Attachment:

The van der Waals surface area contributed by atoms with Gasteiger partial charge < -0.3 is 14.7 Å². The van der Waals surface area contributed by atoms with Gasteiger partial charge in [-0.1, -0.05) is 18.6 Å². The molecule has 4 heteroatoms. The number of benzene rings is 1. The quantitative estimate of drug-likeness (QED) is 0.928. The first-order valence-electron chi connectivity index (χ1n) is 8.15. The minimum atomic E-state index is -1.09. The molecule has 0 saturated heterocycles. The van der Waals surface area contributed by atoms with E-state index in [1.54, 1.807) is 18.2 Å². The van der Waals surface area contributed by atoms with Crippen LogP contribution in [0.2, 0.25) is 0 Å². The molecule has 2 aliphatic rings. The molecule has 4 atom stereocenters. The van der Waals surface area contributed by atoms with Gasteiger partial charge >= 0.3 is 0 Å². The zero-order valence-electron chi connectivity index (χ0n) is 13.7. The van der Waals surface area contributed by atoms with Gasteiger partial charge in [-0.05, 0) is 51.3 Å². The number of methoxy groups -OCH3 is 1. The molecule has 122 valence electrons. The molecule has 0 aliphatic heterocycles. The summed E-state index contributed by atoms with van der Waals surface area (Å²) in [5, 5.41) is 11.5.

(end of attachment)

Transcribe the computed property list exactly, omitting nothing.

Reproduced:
The van der Waals surface area contributed by atoms with Gasteiger partial charge < -0.3 is 14.7 Å². The van der Waals surface area contributed by atoms with Gasteiger partial charge in [-0.1, -0.05) is 18.6 Å². The molecule has 4 heteroatoms. The number of benzene rings is 1. The quantitative estimate of drug-likeness (QED) is 0.928. The first-order valence-electron chi connectivity index (χ1n) is 8.15. The minimum atomic E-state index is -1.09. The molecule has 0 saturated heterocycles. The van der Waals surface area contributed by atoms with E-state index in [1.54, 1.807) is 18.2 Å². The van der Waals surface area contributed by atoms with Crippen LogP contribution in [0.2, 0.25) is 0 Å². The molecule has 2 aliphatic rings. The molecule has 4 atom stereocenters. The van der Waals surface area contributed by atoms with Gasteiger partial charge >= 0.3 is 0 Å². The zero-order valence-electron chi connectivity index (χ0n) is 13.7. The van der Waals surface area contributed by atoms with Gasteiger partial charge in [-0.05, 0) is 51.3 Å². The number of methoxy groups -OCH3 is 1. The molecule has 122 valence electrons. The molecule has 0 aliphatic heterocycles. The summed E-state index contributed by atoms with van der Waals surface area (Å²) in [5, 5.41) is 11.5.